21. I love the classic, well edited wardrobe. The scarves…quality over quantity.

    1. @Courtney, those are my two favorite aspects to the French women’s wardrobe! I am hopelessly addicted to scarves!

  22. Irene @ Speed Chic says:

    How is it certain gals can pull of that white button down shirt thang and make it look so good? I always look like I am off to my husband’s office, dressed as my husband, in those things! Thanks for the book suggestion, looks like fun and Happy SITS day!

    1. @Irene, it is all about the cut, look for more feminine cuts to avoid the “my husband’s shirt” look, trust me, I made this mistake for quite a long time. I love white shirts, but white is not always as forgiving as darker colors when it comes to the belly, so I don’t wear them as often as I’d like!

  23. I love Clotilde Dusoulier! Her blog and books are fantastic… I love her attitude towards food, life, and storytelling.

    1. @Michelle, that is an excellent choice, she is wonderful!

  24. Elizabeth says:

    I love all French women who age gracefully and always dress for the occasion.

  25. The French woman I admire most is Leslie Caron. I grew up watching classic musicals, and I still remember the first time I saw “Gigi,” and then of course the unforgettable “An American in Paris.” There was just something different about her from other actresses – the je ne sais quoi that is so undefinable, yet most definitely real. The way she spoke, the way she carried herself, that inherent combination of confidence and femininity, simply can’t be duplicated. And I think she’s still just a beautiful today as she was then – maybe more so.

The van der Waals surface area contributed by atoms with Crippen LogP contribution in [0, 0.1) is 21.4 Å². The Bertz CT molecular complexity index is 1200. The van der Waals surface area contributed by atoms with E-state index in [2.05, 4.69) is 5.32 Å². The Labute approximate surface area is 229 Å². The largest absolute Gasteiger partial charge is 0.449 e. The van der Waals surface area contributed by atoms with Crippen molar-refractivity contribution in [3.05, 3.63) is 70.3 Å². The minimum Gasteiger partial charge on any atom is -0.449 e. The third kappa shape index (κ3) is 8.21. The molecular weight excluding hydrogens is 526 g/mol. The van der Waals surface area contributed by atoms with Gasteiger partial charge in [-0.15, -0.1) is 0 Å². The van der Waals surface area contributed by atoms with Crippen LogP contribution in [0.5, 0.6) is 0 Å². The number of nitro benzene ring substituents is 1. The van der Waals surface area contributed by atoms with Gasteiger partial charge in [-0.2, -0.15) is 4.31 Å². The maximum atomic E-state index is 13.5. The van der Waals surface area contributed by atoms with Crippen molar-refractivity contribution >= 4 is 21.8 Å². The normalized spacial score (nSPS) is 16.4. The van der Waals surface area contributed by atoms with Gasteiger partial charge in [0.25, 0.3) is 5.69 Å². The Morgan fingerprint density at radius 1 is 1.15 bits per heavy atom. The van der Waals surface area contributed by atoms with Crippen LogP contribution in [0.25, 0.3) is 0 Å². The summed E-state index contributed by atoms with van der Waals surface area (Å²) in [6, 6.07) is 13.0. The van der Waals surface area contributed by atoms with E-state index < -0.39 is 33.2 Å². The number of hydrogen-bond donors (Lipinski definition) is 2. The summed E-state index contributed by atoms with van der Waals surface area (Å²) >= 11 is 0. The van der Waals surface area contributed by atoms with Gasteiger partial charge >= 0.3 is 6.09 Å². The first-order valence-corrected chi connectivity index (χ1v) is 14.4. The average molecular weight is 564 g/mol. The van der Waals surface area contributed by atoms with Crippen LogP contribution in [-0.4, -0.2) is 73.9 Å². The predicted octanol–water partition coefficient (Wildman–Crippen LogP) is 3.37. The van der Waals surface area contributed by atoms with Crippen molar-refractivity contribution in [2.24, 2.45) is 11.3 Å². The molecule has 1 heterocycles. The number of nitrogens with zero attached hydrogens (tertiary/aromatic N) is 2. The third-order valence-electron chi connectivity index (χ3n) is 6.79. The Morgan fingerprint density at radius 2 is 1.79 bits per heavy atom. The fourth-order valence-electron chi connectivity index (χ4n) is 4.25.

1. @Jodi, that is another good one and I have both those movies! And yes, not completely duplicatable, but we can try 😉 !

  26. Ginger McGuire says:

    I appreciate French women’s approach to food: enjoy everything, from fresh fruits to decadent desserts – they appear to keep it all in balance without over indulging.

  27. Jo @ Let's Face the Music says:

    I admire a French woman’s aloofness. It saves one from being bombarded with all kinds of foolishness. Jo @ Let’s Face the Music

    1. @Jo, that mysteriousness and mystique is one of their most alluring features! Paris is very much the same way to me!

  28. I admire the way the quintessential French woman makes everyday experiences more elegant. As Jennifer mentions in the original blog posts, Madame Chic’s family ” enjoyed a three course (minimum) sit down dinner every single night.” What a lovely way to live!

  29. Ana Bertolucci says: